The Texas Railroad Commission is the state’s oil and gas regulator, and last year it bumped heads with the U.S. Army Corps of Engineers concerning whether the Corps has the authority to implement rules about where oil wells and injection wells can be drilled. The controversy surrounds the Joe Pool Lake, located in Tarrant County, Dallas County and Ellis County, and specifically whether drilling and injecting should be permitted within a certain distance of the dam.
Injection Wells Linked to Increases in Seismic Activity
There have been claims asserted in some circles that fracing or the use of injection wells to dispose of waste water has been linked to an increase in seismic activity near drill sites. The Corp recently obtained a study concerning the impact induced seismic activity could have on the structural integrity of the Joe Pool Lake dam. The study concluded that with respect to production, a 5,000-foot standoff distance — which is slightly larger than the one set by the Army Corps — had little effect on subsidence, or caving and settling, at the dam. In fact, the study did not recommend any change in the current ban area. Somehow, despite the study’s conclusions, the Army Corps is concerned that drilling within four thousand feet of the Joe Pool Lake dam or hydraulic fracturing within five miles of the dam could increase the risk of man-made earthquakes in the area, which could in turn structurally damage the dam. (There is already a drilling ban in effect within three thousand feet of the dam). The expansion of the ban area would encompass land from the cities of Grand Prairie, Arlington and Dallas.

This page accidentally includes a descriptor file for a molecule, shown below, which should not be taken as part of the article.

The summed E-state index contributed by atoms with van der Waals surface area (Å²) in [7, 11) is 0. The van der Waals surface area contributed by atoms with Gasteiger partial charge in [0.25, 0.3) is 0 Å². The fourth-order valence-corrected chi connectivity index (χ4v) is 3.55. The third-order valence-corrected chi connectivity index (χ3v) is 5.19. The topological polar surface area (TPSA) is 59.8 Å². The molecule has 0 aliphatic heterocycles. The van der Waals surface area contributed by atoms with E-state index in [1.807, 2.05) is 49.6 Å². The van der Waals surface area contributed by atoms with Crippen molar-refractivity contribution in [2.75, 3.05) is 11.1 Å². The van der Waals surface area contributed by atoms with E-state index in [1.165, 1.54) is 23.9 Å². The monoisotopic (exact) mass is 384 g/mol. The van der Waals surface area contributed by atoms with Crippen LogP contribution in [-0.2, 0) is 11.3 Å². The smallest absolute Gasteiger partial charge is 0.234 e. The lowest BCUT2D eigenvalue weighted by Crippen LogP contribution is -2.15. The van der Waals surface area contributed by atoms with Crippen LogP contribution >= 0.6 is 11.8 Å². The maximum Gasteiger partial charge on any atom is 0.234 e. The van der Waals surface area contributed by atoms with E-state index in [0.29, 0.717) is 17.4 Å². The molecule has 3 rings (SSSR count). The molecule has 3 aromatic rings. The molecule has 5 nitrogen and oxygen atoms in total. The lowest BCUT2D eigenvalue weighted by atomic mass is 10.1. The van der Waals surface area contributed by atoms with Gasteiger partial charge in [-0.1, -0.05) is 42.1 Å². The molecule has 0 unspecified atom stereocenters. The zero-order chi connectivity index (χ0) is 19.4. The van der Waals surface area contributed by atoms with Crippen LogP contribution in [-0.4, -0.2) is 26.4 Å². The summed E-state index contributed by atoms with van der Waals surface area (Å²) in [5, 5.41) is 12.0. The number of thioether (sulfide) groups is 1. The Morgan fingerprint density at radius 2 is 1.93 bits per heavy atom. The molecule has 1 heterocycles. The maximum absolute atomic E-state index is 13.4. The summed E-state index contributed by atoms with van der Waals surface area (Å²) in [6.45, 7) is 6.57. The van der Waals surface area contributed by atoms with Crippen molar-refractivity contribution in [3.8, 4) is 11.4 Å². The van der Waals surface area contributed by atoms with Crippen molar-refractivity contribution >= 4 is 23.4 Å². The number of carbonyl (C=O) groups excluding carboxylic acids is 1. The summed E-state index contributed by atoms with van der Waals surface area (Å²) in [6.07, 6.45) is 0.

Corps Imposes Drilling/Fracing Ban, Railroad Commission Challenges the Ban
Due to the Corps’ fear of man-made seismic activity too close to the dam due to drilling and injection well activities, the Corps imposed a drilling ban at the end of March 2016 that prohibits drilling within four thousand feet of the dam and injection well activities within five miles of the dam.
While the Corps’ actions may be protective in nature and well intended, the Texas Railroad Commission is not certain that the Corps has the authority to implement such bans and restrictions on the drilling activities of companies with the appropriate state permits. Kimberly Corley, who is the Executive Director for the Texas Railroad Commission, penned a letter to the Corps, inquiring about the restrictions imposed by the Corps’ rule and challenging the Corps’ authority to make such regulations. Specifically, the Texas Railroad Commission contends that the Corps failed to consult the Texas Railroad Commission when preparing this rule, and did not go through a formal rule-making process before imposing the ban.
Will It Be A Showdown?
There are a number of problems with the Army Corps position. First, regulations by government agencies are supposed to be published in the Federal Register and then a period is set aside for public comment before those regulations become final. The Army Corps proposal may be illegal because they failed to do that. Secondly, there is little to no scientific evidence that fracing or injection wells cause earthquakes, and so the Army Corps may be basing its proposed rules on unfounded allegations rather than real science. Third, Texas has a state agency whose sole mission is the regulation of oil and gas drilling. The Army Corps proposals appear to be a grab to usurp that authority. Finally, oil and gas companies have executed leases with mineral owners in this area and those mineral owners are individuals who depend on the income represented by those royalties. The Army Corps proposal completely ignores their rights.
XTO Energy currently has three producing wells that are more than 17,000 feet from the dam, but its pad site is within 3,000 feet. The wells have produced without incident and operate in full compliance with all state and local regulatory requirements, according to a spokesperson for XTO.